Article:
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Scientists Detect Bird Flu Strain Resistant to Major Flu Drug


Japanese and Vietnamese researchers report evidence of bird flu resistance to a drug that is a main defense against it, Tamiflu. They found a drug resistant version of the bird flu in a Vietnamese teenager.

The scientists analyzed the genes of the virulent H5N1 bird flu virus taken from a 14-year-old Vietnamese girl, who became infected in February, but recovered. Their laboratory examination showed that the virus had a genetic mutation that makes it resistant to Tamiflu.

The study raises concern, because Tamiflu is the main drug nations are stockpiling to defend themselves against the virus, which is spreading westward from its epicenter in Southeast Asia. So far, it infects mainly birds.

About 140 people have become sick since it first appeared in Hong Kong in 1997, and about half of them have died. They are believed to have caught it from the fowl. But public health officials fear that the virus could mutate to a form that jumps easily among people, setting off a potentially deadly pandemic that could kill millions.

Despite the new study, a spokesman for the U.S. government's Centers for Disease Control, David Daigel, says the class of drugs to which Tamiflu belongs, called neurominidase inhibitors, is still useful.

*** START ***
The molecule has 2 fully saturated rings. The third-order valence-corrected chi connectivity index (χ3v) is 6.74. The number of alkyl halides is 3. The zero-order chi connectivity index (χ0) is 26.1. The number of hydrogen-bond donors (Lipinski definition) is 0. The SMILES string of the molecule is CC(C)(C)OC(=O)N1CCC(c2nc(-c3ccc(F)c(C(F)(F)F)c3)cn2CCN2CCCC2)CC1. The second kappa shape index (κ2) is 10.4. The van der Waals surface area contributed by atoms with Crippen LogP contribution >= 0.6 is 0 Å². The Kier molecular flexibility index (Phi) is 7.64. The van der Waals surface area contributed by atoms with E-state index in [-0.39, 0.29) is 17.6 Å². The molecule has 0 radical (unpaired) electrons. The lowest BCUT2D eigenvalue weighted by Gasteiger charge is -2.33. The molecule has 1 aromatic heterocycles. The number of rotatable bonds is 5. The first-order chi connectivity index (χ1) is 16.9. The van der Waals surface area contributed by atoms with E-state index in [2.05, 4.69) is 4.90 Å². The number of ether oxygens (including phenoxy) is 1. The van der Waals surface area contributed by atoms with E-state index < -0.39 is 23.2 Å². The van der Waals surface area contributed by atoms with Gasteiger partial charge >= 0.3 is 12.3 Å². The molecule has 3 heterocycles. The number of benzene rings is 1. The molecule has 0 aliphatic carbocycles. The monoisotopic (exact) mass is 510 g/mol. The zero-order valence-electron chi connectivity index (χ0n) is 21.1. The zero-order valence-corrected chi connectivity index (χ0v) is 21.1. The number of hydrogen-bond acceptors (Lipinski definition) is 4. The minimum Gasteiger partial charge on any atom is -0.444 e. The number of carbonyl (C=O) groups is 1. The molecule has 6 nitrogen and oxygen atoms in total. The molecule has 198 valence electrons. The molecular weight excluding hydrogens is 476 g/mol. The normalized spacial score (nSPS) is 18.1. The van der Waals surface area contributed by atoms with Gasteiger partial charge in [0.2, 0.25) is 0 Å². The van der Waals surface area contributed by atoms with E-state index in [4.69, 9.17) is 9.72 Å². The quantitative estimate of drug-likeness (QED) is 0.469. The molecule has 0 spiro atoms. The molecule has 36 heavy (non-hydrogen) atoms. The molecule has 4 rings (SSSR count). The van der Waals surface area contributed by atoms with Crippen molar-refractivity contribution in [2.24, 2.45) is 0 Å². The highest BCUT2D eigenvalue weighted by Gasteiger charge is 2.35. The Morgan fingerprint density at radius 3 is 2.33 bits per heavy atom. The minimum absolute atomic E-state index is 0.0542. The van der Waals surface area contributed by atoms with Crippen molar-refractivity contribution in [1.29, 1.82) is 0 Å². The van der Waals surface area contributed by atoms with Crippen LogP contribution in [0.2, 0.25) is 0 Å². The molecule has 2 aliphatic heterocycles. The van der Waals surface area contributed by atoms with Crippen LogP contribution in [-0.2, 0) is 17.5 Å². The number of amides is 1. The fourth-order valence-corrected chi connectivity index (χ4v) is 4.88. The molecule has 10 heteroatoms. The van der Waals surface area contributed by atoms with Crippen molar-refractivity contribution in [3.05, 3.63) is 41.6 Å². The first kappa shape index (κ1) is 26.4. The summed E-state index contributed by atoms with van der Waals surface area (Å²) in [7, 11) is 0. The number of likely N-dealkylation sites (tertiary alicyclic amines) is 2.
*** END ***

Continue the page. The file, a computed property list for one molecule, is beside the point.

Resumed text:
"Right now, it is important to note that there is really no evidence that the H5N1 virus is generally becoming resistant to neurominidase inhibitors," he said. "We've seen this one influenza virus isolated from a human who was treated with Tamiflu, but this is one case, so far."

The new study underscores this point. It found that a neurominidase drug, called Relenza, worked in ferrets that they had infected with the Tamiflu-resistant virus. The researchers say this points out the need for governments to stockpile Relenza, as well as Tamiflu.

Although Mr. Daigel of the Centers for Disease Control says there is no reason to panic over the study, he says public health authorities must keep a careful watch for drug-resistant bird flu.

"It's going to be very important for us in the future to keep testing H5N1 viruses from both humans and animals, and to watch for resistance to anti-viral drugs," he said. "This is something that is going to have to be assessed and checked very carefully as we move forward."

Tamiflu and its drug cousins are the main line of defense against bird flu, because the virus has become highly immune to the other major group of flu drugs, amantadine. Experts believe that is because Asian farmers gave it to their chickens to prevent infection.

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